The word that is coming to mind as a descriptor for [book: Me Talk Pretty One Day] by [author: David Sedaris] is deceptive
. But, that word has all kinds of negative connotations, and I'm struggling thesaurusless to find a word that evokes the right combination of simplicity plus cleverness with a twist of ironic self-deprecation hiding a heartfelt (or is it disingenuous? or perhaps just conflicted and complex?) poignancy.
Sedaris (at least here in Me Talk Pretty...
) is Budweiser with an absinthe chaser. He's got a light and fruity topnote grounded by eau du latrine on the bottom. He's like a triangle, kazoo and potlid trio playing Chopin.
Barring the location (North Carolina, NYC and France, mostly), drug references and profanity, it could be Garrison Keillor in its folksy tone. There is no pretentiousness in vocabulary or style. It is as easy to read as People
magazine, and if one were able to isolate the storytelling from the story, it would likely appeal to the same demographic: i.e., the average reader in queue at the grocery store or--an image that would appeal more to Sedaris' scatology--during the time it takes for an average (not the one in "Big Boy") bowel movement. It helps that these short stories are easily digestible and discrete. There is no nuanced language, no plays on words or long, detailed descriptions to weigh us down.
I prefer to know as little as possible about the authors I read before I read them. It's a holdover from my New School-style training. Thus, I know almost nothing about David Sedaris, but some kind of tipping point occurred recently, where he spilled over from Gen-X (? Y ?) hipster consciousness into the mainstream, I think. He became the
author to read. In my usual 'day-late, dollar-short' way, I'm just getting around to him now, and Me Talk Pretty One Day
happened to be the first book of his I picked up. It won't be the last, but not for the most-often cited reason. The little I do know about him identifies his side-splitting funniness as the key characteristic of his success and popularity, but that is not what I most enjoyed.
I suspect that the lines and images that pack the funny punch for most are precisely those that I found strained and a little flat. Instead, what really mattered to me were the characters. In deft, easy and broad brush strokes, Sedaris paints exceptionally rich characters, raises some provocative questions and reaches depths of insight and compassion in his poignant observations that linger well after these story morsels are over.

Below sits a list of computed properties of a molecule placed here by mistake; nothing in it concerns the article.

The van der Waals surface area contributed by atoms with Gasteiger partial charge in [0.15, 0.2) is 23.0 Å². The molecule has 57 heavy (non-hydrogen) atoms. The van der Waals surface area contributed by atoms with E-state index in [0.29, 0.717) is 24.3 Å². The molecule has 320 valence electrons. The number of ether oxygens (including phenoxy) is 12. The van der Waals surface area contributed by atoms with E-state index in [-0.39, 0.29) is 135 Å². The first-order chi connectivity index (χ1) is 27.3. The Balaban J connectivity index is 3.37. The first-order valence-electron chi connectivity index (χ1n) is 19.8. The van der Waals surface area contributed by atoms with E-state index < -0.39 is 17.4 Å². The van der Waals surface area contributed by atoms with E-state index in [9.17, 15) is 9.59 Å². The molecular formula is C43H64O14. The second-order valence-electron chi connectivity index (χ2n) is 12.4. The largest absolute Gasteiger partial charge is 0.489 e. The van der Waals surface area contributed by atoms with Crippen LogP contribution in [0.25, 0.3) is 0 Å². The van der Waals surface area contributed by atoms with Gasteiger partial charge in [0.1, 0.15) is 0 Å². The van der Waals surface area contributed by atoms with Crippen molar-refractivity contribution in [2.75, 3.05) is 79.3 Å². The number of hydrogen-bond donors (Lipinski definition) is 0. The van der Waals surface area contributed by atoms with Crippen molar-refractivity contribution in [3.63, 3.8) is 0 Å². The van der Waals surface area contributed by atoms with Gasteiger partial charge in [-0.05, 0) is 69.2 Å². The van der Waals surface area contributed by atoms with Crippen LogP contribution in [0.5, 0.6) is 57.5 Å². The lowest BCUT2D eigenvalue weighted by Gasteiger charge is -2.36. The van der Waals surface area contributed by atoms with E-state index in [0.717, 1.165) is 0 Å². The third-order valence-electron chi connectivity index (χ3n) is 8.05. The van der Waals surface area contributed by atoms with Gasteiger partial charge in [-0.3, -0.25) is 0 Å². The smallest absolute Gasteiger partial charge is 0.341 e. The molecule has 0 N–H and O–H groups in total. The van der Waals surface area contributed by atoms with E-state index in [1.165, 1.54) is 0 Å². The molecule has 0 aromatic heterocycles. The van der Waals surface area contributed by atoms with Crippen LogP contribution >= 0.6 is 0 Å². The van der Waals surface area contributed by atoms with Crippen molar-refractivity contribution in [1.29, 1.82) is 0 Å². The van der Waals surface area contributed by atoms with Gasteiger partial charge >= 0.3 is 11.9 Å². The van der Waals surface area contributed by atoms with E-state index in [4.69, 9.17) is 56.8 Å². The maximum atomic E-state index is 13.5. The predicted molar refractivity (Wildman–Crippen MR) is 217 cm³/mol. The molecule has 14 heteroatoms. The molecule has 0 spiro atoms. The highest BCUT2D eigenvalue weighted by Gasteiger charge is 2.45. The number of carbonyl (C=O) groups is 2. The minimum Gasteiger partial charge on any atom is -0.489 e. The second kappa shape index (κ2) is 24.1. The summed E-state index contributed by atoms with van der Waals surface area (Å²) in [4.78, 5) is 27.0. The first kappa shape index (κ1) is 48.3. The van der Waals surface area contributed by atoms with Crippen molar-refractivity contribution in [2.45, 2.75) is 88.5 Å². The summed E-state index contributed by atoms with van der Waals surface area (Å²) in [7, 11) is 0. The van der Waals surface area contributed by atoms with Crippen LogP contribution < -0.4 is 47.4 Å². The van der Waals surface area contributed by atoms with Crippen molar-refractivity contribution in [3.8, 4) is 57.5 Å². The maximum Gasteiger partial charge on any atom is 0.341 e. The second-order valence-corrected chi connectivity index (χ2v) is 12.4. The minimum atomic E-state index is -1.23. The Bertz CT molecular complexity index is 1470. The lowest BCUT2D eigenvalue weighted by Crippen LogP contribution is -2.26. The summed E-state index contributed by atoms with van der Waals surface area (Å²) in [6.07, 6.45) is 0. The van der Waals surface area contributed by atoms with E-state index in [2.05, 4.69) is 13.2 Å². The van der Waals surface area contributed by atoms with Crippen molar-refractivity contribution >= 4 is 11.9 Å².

Of course, he--Sedaris--is a key character in each of his stories, so my anti-authorial-heresy critic's eye is perhaps unnecessarily, and unfortunately, blinkered. In stories such as Remembering My Childhood On The Continent of Africa
and The Late Show
, there is a wonderful transparency between Sedaris-the-author and Sedaris-the-first-person-narrator. And there is another person there, too: it is Sedaris' play-by-play announcer, the voice he hears in his
head. It is the internal voice we all have: our biggest critic and most self-delusional fan. In writing this announcer's voice right into the story, Sedaris' open and honest charm shines through. When all of them, the author, the narrator and the announcer, interact with other characters (family, teachers, coworkers, lovers), we experience the full richness of a complex, all-too-human (and for some of us, all-too-familiar!) personality. Sometimes baffled, sometimes bemused, we are all just trying to make sense of the world and our part in it.
This review is now bloated in precisely the opposite of Sedaris' style, so let me be more specific by pulling out an exemplar scene from one of my favourite stories in this collection: Giant Dreams, Midget Abilities.
Out with his mom at the mall one day, Sedaris spies Mister Mancini, his midget guitar teacher, ordering a hamburger and being mocked by other kids. In a well-rendered and chosen paragraph of details, which offer layers of meaning beyond the obvious, Mancini is shown to Sedaris and to the reader to be a sad, lonely man: "He sometimes mentioned having lunch with a salesgirl from Jolly's Jewelers, "a real looker," but on this day he was alone. Mister Mancini had to stand on his tiptoes to ask for his hamburger, and even then his head failed to reach the counter."
and "Tray in hand, Mister Mancini took a seat and pretended not to notice [the teasing]."
The event leads Sedaris to feel a powerful kinship with Mancini: "watching him dip his hamburger into a sad puddle of mayonnaise, I broadened my view and came to see him as a wee outsider, a misfit whose take-it-or-leave-it attitude had left him all alone.... We were each a man trapped inside a boy's body."
Despite his newfound compassion, which is fundamentally egocentric, there is also simultaneously an undercurrent of petty nastiness, fully acknowledged by Sedaris: "Beneath my moral outrage was a strong sense of possessiveness, a fury that other people were sinking their hooks into my own personal midget."
In Sedaris' hallmark style, he then takes a turn towards the utterly ridiculous, as--egged on by his play-by-play announcer--he decides to reveal his true musical aspirations to Mancini by regaling him, at the next music lesson, with Sara Lee and Oscar Mayer commercial-jingles-as-showtunes. This is meant to be a pivotal moment of bonding in artistic brotherhood and shared misfittery. "If things worked out the way I hoped, I'd someday mention in interviews that my accompanist was both my best friend
and a midget."
Instead, it goes horribly and wonderfully awry.
There are a dozen more examples like this one. These are the scenes that I refer to when I say there is a deceptive depth and complexity here, a real, albeit conflicted, humanity of genuine warmth and no less genuine meanness. Sedaris' ability to render this complexity, with humour, is the power behind these stories, this book and Sedaris' talent itself.